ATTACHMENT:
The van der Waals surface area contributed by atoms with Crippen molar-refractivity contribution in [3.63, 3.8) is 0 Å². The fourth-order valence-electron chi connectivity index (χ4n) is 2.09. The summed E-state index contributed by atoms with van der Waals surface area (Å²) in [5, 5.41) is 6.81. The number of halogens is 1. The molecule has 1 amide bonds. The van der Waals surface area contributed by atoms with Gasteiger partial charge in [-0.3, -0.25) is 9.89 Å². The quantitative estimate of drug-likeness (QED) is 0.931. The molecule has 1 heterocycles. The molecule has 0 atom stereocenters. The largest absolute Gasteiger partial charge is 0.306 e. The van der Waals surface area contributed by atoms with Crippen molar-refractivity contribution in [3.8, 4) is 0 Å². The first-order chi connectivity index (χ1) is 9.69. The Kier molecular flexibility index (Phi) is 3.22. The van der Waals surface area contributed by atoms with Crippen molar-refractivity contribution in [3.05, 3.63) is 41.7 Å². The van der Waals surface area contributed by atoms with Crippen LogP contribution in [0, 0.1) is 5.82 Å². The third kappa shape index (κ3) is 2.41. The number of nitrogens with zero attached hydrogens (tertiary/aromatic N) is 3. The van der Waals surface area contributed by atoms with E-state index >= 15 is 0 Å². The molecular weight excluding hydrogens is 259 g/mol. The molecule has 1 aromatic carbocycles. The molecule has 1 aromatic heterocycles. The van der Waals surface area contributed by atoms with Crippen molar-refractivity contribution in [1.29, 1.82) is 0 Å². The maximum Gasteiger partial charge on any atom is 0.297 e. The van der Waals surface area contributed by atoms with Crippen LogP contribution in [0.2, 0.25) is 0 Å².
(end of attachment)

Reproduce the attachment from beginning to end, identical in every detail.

The van der Waals surface area contributed by atoms with Crippen molar-refractivity contribution in [3.63, 3.8) is 0 Å². The fourth-order valence-electron chi connectivity index (χ4n) is 2.09. The summed E-state index contributed by atoms with van der Waals surface area (Å²) in [5, 5.41) is 6.81. The number of halogens is 1. The molecule has 1 amide bonds. The van der Waals surface area contributed by atoms with Gasteiger partial charge in [-0.3, -0.25) is 9.89 Å². The quantitative estimate of drug-likeness (QED) is 0.931. The molecule has 1 heterocycles. The molecule has 0 atom stereocenters. The largest absolute Gasteiger partial charge is 0.306 e. The van der Waals surface area contributed by atoms with Crippen molar-refractivity contribution in [3.8, 4) is 0 Å². The first-order chi connectivity index (χ1) is 9.69. The Kier molecular flexibility index (Phi) is 3.22. The van der Waals surface area contributed by atoms with Crippen molar-refractivity contribution in [3.05, 3.63) is 41.7 Å². The van der Waals surface area contributed by atoms with Crippen LogP contribution in [0, 0.1) is 5.82 Å². The third kappa shape index (κ3) is 2.41. The number of nitrogens with zero attached hydrogens (tertiary/aromatic N) is 3. The van der Waals surface area contributed by atoms with E-state index >= 15 is 0 Å². The molecular weight excluding hydrogens is 259 g/mol. The molecule has 1 aromatic carbocycles. The molecule has 1 aromatic heterocycles. The van der Waals surface area contributed by atoms with Crippen molar-refractivity contribution in [1.29, 1.82) is 0 Å². The maximum Gasteiger partial charge on any atom is 0.297 e. The van der Waals surface area contributed by atoms with Crippen LogP contribution in [0.2, 0.25) is 0 Å².